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Tropentag 2023, September 20 - 22, Berlin, Germany

"Competing pathways for equitable food systems transformation: trade-offs and synergies."

Missing middle in agri-food transitions: The case of safe food supplying in Vietnam

Quoc Nguyen-Minh1, Peter Oosterveer1, Inge Brouwer2, Ricardo Hernandez3, Maja A. Slingerland4

1Wageningen University and Research, Environmental Policy Group, The Netherlands
2Wageningen University and Research, Human Nutrition & Health, The Netherlands
3The Alliance of Bioversity International and CIAT, Vietnam
4Wageningen University and Research, Plant Production Systems, The Netherlands


In agri-food systems, the Missing Middle can be understood as the disconnect between food production, distribution, and consumption, or between global agendas and local practices that hinder the progress towards achieving sustainability goals. This is manifest in many low and middle-income countries (LMICs) when the national policies of promoting food safety and modernisation can have potential misalignments with local implementation practices. The study explored the case of fresh vegetables and pork in Vietnam to illustrate the concept. The two commodity chains have essential roles in ensuring nutritional security and smallholder income, but both are grappling with persistent food safety issues. We adopted the social practice theory (SPT) and transition theory to zoom in and zoom out on the dynamics within different components of food systems and the interactions between those dynamics. The research is based on a scoping review of relevant documents and semi-structured interviews with agri-food actors along the supply chains. The results show how both supply chains are transitioning in seemingly different pathways to achieve the shared goal of improving food safety. For vegetables, small-scale producers remain the dominant actors, but their practices are shifting towards using more biopesticides and traditional eco-friendly approaches for crop protection and soil cultivation. Meanwhile, pork smallholders are upscaling their facilities and practices to enhance biosecurity, under strong competitive pressures from the rapidly growing large-scale and modern pork production. Hence, the two supply chains are struggling with different challenges, from labour shortage and the reduction of farmland for vegetables to high input prices, smallholder inclusiveness, and growing threats of disease outbreaks for pork. But we identified a shared ‘Missing Middle’ in both cases: the fragmentation within food supply networks, leading to difficulties to upscale safe and sustainable solutions and the erosion of consumer trust. This requires a more system-based approach to bridge the production-consumption disconnect in two cases, along with specific interventions to address different lock-ins and promote good practices along each supply chain.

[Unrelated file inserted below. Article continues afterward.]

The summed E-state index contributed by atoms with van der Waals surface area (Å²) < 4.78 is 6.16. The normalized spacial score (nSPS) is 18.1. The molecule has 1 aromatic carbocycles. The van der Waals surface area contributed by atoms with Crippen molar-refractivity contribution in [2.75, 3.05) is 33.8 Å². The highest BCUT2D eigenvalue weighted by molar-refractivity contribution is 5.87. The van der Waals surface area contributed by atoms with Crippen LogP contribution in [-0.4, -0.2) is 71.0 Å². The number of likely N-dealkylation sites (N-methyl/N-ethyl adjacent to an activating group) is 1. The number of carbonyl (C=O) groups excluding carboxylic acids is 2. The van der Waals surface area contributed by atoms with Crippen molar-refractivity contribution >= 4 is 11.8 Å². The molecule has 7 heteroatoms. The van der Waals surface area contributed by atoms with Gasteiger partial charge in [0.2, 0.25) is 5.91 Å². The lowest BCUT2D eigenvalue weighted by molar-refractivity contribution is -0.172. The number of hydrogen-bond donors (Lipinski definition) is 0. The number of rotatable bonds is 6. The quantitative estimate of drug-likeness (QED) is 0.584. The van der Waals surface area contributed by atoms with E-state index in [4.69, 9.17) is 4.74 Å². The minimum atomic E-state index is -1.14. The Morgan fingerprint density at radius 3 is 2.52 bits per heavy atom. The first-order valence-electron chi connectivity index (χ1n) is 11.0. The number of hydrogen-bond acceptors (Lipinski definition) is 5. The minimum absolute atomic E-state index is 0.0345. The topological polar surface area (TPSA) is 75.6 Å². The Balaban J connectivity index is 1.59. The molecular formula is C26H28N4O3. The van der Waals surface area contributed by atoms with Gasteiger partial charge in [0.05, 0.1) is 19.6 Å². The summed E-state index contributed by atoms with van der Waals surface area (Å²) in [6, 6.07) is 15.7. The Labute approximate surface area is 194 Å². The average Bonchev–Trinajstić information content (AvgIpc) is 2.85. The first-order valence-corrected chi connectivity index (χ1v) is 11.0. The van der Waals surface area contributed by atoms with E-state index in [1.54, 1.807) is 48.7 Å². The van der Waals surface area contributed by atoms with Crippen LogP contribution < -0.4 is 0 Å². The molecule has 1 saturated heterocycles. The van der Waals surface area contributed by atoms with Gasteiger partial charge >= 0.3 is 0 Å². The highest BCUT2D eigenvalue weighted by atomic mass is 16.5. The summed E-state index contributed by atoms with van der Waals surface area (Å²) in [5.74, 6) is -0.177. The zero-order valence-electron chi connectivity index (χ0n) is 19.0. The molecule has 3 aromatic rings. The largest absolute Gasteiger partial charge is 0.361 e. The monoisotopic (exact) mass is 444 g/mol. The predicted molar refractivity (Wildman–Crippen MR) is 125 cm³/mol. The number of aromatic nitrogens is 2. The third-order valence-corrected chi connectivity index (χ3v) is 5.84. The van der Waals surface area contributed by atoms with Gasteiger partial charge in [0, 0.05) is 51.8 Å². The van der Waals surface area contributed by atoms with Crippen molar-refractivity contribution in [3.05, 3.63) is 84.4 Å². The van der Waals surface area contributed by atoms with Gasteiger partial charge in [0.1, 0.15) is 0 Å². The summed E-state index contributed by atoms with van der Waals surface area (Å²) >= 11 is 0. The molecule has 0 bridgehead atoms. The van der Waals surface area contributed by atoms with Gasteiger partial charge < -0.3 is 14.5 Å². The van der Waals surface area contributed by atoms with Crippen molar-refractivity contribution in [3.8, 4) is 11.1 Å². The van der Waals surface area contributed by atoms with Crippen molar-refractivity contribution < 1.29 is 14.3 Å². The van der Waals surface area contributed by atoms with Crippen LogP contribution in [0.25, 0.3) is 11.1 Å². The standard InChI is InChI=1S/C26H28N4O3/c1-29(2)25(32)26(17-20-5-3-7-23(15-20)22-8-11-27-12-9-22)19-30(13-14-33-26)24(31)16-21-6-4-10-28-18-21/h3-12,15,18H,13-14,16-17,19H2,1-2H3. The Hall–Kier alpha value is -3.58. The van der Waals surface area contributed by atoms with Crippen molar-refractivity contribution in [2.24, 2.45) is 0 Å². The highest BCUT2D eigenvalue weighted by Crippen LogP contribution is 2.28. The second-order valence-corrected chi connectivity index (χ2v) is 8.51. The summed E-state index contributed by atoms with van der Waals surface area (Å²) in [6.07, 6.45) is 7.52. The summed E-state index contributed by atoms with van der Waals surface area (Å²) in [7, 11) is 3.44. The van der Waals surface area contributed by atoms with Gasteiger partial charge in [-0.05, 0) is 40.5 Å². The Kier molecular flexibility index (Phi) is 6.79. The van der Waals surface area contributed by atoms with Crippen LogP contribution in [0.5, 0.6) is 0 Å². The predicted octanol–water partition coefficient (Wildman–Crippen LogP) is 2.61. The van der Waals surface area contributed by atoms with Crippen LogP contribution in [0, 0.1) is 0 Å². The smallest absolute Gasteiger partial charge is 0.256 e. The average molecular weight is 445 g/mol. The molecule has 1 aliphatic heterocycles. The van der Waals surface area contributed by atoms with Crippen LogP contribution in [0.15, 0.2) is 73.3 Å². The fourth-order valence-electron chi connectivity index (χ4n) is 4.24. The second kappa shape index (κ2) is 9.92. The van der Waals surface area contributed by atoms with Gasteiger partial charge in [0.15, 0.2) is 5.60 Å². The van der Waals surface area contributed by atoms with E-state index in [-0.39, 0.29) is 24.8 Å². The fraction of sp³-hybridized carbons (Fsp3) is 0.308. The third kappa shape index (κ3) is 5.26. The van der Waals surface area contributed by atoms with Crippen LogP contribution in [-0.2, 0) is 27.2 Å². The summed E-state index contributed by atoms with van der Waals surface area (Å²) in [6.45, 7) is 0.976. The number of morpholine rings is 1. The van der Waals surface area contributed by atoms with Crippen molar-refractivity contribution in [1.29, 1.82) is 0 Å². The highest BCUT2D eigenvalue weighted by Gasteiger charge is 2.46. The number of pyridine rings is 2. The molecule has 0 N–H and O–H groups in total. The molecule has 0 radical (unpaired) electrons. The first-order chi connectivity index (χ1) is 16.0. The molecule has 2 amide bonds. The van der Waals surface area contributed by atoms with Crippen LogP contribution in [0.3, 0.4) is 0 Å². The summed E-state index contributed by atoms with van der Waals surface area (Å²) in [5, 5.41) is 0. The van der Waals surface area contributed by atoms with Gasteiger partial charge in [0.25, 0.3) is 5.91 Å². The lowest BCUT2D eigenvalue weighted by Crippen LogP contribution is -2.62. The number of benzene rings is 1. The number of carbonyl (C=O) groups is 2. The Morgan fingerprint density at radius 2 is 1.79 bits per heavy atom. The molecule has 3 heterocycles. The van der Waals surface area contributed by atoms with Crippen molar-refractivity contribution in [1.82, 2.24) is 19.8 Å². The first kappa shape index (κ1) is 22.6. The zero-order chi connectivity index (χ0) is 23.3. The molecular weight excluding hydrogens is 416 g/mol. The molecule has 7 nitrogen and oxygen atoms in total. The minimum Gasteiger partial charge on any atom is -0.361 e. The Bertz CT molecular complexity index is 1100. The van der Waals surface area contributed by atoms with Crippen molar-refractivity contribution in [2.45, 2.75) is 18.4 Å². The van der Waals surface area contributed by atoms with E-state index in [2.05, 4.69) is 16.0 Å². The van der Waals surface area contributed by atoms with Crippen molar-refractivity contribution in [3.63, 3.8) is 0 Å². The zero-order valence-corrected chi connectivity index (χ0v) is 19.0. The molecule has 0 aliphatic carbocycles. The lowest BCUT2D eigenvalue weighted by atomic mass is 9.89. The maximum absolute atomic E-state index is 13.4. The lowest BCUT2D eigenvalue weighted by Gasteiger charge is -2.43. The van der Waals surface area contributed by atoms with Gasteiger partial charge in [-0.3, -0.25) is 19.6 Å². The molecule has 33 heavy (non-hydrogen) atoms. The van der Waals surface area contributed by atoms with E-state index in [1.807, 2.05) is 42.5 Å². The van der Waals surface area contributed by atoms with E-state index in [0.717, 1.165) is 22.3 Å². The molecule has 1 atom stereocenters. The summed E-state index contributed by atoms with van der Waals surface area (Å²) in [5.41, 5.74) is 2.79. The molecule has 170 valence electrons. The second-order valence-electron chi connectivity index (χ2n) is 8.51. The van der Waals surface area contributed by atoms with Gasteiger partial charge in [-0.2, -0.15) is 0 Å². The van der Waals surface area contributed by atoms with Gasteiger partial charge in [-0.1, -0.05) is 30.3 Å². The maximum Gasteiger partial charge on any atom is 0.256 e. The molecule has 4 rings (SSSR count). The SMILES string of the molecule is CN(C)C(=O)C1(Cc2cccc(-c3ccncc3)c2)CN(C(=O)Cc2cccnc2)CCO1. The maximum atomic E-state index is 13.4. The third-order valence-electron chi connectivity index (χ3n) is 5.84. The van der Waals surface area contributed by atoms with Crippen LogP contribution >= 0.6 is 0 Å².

Keywords: Agri-food transitions, food safety, food systems, missing middle, pork, vegetables

Contact Address: Quoc Nguyen-Minh, Wageningen University and Research, Environmental Policy Group, Postbus 8130, 6700 EW Wageningen, The Netherlands, e-mail: quoc.nguyen@wur.nl

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